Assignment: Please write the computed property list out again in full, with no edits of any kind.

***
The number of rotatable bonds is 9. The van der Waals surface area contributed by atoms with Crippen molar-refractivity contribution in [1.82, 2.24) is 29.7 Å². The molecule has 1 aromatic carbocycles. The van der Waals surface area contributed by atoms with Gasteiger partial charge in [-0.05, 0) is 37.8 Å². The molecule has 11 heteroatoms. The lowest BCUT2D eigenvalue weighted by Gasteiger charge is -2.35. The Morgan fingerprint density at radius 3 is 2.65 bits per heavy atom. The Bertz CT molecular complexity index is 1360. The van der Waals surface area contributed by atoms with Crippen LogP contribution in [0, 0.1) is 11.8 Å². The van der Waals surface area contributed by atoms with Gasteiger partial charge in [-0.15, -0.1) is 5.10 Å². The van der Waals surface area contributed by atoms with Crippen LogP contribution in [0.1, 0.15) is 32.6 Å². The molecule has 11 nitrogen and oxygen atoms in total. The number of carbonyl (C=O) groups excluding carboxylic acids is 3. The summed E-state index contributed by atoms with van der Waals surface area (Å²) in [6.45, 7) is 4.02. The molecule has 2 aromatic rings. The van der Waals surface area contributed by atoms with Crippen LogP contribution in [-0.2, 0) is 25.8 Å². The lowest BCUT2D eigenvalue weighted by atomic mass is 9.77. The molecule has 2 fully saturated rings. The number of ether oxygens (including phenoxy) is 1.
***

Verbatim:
The number of rotatable bonds is 9. The van der Waals surface area contributed by atoms with Crippen molar-refractivity contribution in [1.82, 2.24) is 29.7 Å². The molecule has 1 aromatic carbocycles. The van der Waals surface area contributed by atoms with Gasteiger partial charge in [-0.05, 0) is 37.8 Å². The molecule has 11 heteroatoms. The lowest BCUT2D eigenvalue weighted by Gasteiger charge is -2.35. The Morgan fingerprint density at radius 3 is 2.65 bits per heavy atom. The Bertz CT molecular complexity index is 1360. The van der Waals surface area contributed by atoms with Crippen LogP contribution in [0, 0.1) is 11.8 Å². The van der Waals surface area contributed by atoms with Gasteiger partial charge in [-0.15, -0.1) is 5.10 Å². The van der Waals surface area contributed by atoms with Crippen LogP contribution in [0.1, 0.15) is 32.6 Å². The molecule has 11 nitrogen and oxygen atoms in total. The number of carbonyl (C=O) groups excluding carboxylic acids is 3. The summed E-state index contributed by atoms with van der Waals surface area (Å²) in [6.45, 7) is 4.02. The molecule has 2 aromatic rings. The van der Waals surface area contributed by atoms with Crippen LogP contribution in [-0.2, 0) is 25.8 Å². The lowest BCUT2D eigenvalue weighted by atomic mass is 9.77. The molecule has 2 fully saturated rings. The number of ether oxygens (including phenoxy) is 1.